Network of safe walking and cycling routes proposed in Highlands in response to pandemic
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Plans are being drawn up for footpath widening, temporary bike lanes and other safe travel measures around the Highlands in response to the coronavirus crisis.
Highland Council and NHS Highland have submitted a bid to the Scottish Government’s Spaces for People fund seeking support for a programme that will help ensure people can walk, wheel and cycle safely while making essential journeys and taking daily exercise.
If the bid is successful, towns across the region will see a roll-out of temporary walking, wheeling and cycling infrastructure over the coming weeks and months.
By delivering safe active travel connections to healthcare facilities and other destinations, the proposals aim to maximise the opportunities for social distancing. They are also being seen as providing a necessary springboard for town and city centre recovery and regeneration when lockdown measures are eased.
Highland Council says a "rapid programme of work" has been carried out to submit the initial funding application. However, it adds, this is "only the start of the conversation" and proposed schemes will be reviewed, monitored and evaluated as they emerge.
Communities, businesses and other stakeholders are being encouraged to get involved. The council set up a consultation so that members of the public can share their views on the safe travel ideas.
Councillor Trish Robertson, chairperson of Highland Council’s economy and infrastructure committee, said: “I am delighted to be promoting this bid to the Spaces for People fund. A number of key interventions have been identified to help essential workers on their journey to work as well as assisting with people being able to maintain physical distancing.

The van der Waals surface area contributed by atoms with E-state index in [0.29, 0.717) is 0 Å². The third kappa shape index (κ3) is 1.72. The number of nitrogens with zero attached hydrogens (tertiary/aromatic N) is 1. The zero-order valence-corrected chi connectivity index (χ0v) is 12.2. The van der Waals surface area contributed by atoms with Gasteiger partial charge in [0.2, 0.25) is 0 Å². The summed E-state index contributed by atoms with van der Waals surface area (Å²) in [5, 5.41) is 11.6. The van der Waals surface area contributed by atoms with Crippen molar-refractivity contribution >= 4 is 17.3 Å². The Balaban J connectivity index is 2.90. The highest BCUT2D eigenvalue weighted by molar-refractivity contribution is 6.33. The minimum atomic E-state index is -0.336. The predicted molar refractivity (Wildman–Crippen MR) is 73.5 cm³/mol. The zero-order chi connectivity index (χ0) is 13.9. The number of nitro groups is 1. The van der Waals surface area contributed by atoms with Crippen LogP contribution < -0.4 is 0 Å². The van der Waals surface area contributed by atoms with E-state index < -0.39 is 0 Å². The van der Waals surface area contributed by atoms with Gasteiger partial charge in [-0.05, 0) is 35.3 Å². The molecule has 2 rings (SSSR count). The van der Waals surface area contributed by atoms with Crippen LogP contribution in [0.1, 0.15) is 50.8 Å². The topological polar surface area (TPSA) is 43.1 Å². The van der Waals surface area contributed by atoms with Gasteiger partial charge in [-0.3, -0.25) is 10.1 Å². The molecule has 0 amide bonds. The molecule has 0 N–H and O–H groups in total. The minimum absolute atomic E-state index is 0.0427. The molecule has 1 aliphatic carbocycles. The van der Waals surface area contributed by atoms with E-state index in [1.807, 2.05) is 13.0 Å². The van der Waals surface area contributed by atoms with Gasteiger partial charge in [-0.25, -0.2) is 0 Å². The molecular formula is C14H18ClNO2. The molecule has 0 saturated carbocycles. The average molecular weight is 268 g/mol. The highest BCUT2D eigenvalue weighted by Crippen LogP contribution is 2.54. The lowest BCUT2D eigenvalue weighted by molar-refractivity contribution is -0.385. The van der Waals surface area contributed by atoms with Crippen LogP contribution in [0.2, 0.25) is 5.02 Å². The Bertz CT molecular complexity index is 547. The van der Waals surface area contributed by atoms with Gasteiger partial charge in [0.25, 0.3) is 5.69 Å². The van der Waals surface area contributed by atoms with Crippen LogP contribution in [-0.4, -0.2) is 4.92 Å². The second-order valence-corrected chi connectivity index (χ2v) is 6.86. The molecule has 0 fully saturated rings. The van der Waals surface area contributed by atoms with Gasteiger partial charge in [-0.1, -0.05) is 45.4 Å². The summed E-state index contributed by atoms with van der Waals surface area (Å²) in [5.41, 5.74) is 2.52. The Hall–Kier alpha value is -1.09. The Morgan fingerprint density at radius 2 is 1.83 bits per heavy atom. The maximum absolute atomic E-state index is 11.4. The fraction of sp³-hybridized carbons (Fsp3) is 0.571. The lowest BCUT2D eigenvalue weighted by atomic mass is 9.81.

"The temporary measures proposed will enable more active travel in a safer environment and promote opportunities for the re-imagining of our streets, town and city centres as we emerge from this crisis. The council is committed to ensuring a healthy and safe environment is central to the response to the climate and ecological emergency, and this remains a key focus of our work.”
Dan Jenkins, of NHS Highland’s health improvement team, said: “Personal safety along key routes of travel is a major concern and a real danger where adequate provision and segregation is not in place for cyclists and pedestrians.
"Those who cannot afford or cannot access a car are additionally disadvantaged at this time. With current social distancing and movement restrictions, active travel may be the only opportunity some people have to be physically active to remain healthy.
"This application is an excellent example of how a range of immediate benefits for mitigation of Covid-19 will be achieved through improved infrastructure.”
The council emphasises that it is an initial bid. It says it will welcome comment through the portal both on the proposed measures but also on any other locations where additional measures could be introduced.
The consultation portal has been designed to be interactive and simple to use. It can be found at https://consult.highland.gov.uk/kse
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